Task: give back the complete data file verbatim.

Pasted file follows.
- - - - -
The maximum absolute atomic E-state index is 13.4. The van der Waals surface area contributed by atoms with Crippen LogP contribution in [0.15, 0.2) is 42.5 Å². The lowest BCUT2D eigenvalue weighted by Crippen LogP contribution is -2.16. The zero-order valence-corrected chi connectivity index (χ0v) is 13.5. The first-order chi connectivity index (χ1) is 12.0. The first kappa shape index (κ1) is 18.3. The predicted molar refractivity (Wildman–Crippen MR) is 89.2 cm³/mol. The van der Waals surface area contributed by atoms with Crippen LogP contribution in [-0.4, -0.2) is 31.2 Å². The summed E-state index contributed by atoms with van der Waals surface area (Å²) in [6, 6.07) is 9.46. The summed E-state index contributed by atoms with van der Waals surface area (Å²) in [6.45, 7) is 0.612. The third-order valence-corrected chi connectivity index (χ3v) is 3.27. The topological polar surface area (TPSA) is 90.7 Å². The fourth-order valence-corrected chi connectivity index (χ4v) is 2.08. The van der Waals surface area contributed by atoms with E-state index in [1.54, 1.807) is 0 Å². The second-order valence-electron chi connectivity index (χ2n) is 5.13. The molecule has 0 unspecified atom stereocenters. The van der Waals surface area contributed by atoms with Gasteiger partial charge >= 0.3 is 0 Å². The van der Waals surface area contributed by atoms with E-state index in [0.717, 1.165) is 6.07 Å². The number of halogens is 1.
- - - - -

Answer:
The maximum absolute atomic E-state index is 13.4. The van der Waals surface area contributed by atoms with Crippen LogP contribution in [0.15, 0.2) is 42.5 Å². The lowest BCUT2D eigenvalue weighted by Crippen LogP contribution is -2.16. The zero-order valence-corrected chi connectivity index (χ0v) is 13.5. The first-order chi connectivity index (χ1) is 12.0. The first kappa shape index (κ1) is 18.3. The predicted molar refractivity (Wildman–Crippen MR) is 89.2 cm³/mol. The van der Waals surface area contributed by atoms with Crippen LogP contribution in [-0.4, -0.2) is 31.2 Å². The summed E-state index contributed by atoms with van der Waals surface area (Å²) in [6, 6.07) is 9.46. The summed E-state index contributed by atoms with van der Waals surface area (Å²) in [6.45, 7) is 0.612. The third-order valence-corrected chi connectivity index (χ3v) is 3.27. The topological polar surface area (TPSA) is 90.7 Å². The fourth-order valence-corrected chi connectivity index (χ4v) is 2.08. The van der Waals surface area contributed by atoms with E-state index in [1.54, 1.807) is 0 Å². The second-order valence-electron chi connectivity index (χ2n) is 5.13. The molecule has 0 unspecified atom stereocenters. The van der Waals surface area contributed by atoms with Gasteiger partial charge >= 0.3 is 0 Å². The van der Waals surface area contributed by atoms with E-state index in [0.717, 1.165) is 6.07 Å². The number of halogens is 1.